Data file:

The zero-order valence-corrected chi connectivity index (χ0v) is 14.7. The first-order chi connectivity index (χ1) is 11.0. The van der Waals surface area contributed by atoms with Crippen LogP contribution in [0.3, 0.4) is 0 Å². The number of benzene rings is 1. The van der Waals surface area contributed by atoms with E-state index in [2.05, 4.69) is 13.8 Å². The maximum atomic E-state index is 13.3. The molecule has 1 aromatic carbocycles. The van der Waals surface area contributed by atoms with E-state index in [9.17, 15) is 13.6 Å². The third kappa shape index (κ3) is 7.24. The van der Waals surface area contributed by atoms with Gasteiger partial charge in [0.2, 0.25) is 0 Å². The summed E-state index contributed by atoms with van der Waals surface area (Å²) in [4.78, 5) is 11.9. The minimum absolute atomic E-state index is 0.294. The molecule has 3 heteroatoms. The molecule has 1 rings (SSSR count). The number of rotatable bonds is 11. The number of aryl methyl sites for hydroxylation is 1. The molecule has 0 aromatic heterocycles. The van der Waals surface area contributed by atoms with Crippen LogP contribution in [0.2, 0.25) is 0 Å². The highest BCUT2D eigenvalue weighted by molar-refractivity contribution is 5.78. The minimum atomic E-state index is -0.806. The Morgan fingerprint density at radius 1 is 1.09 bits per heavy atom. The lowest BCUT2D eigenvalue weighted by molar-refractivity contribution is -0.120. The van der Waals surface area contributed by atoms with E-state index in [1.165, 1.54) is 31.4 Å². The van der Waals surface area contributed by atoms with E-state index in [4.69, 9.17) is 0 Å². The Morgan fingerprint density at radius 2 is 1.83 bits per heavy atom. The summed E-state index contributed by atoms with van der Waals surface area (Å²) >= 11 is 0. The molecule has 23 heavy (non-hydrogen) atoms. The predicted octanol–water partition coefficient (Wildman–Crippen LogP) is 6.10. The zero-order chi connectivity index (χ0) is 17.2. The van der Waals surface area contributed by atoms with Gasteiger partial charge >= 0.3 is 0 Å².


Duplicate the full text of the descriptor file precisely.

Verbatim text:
The zero-order valence-corrected chi connectivity index (χ0v) is 14.7. The first-order chi connectivity index (χ1) is 11.0. The van der Waals surface area contributed by atoms with Crippen LogP contribution in [0.3, 0.4) is 0 Å². The number of benzene rings is 1. The van der Waals surface area contributed by atoms with E-state index in [2.05, 4.69) is 13.8 Å². The maximum atomic E-state index is 13.3. The molecule has 1 aromatic carbocycles. The van der Waals surface area contributed by atoms with E-state index in [9.17, 15) is 13.6 Å². The third kappa shape index (κ3) is 7.24. The van der Waals surface area contributed by atoms with Gasteiger partial charge in [0.2, 0.25) is 0 Å². The summed E-state index contributed by atoms with van der Waals surface area (Å²) in [4.78, 5) is 11.9. The minimum absolute atomic E-state index is 0.294. The molecule has 3 heteroatoms. The molecule has 1 rings (SSSR count). The number of rotatable bonds is 11. The number of aryl methyl sites for hydroxylation is 1. The molecule has 0 aromatic heterocycles. The van der Waals surface area contributed by atoms with Crippen LogP contribution in [0.2, 0.25) is 0 Å². The highest BCUT2D eigenvalue weighted by molar-refractivity contribution is 5.78. The minimum atomic E-state index is -0.806. The Morgan fingerprint density at radius 1 is 1.09 bits per heavy atom. The lowest BCUT2D eigenvalue weighted by molar-refractivity contribution is -0.120. The van der Waals surface area contributed by atoms with E-state index in [1.165, 1.54) is 31.4 Å². The van der Waals surface area contributed by atoms with E-state index in [4.69, 9.17) is 0 Å². The Morgan fingerprint density at radius 2 is 1.83 bits per heavy atom. The summed E-state index contributed by atoms with van der Waals surface area (Å²) >= 11 is 0. The molecule has 23 heavy (non-hydrogen) atoms. The predicted octanol–water partition coefficient (Wildman–Crippen LogP) is 6.10. The zero-order chi connectivity index (χ0) is 17.2. The van der Waals surface area contributed by atoms with Gasteiger partial charge >= 0.3 is 0 Å².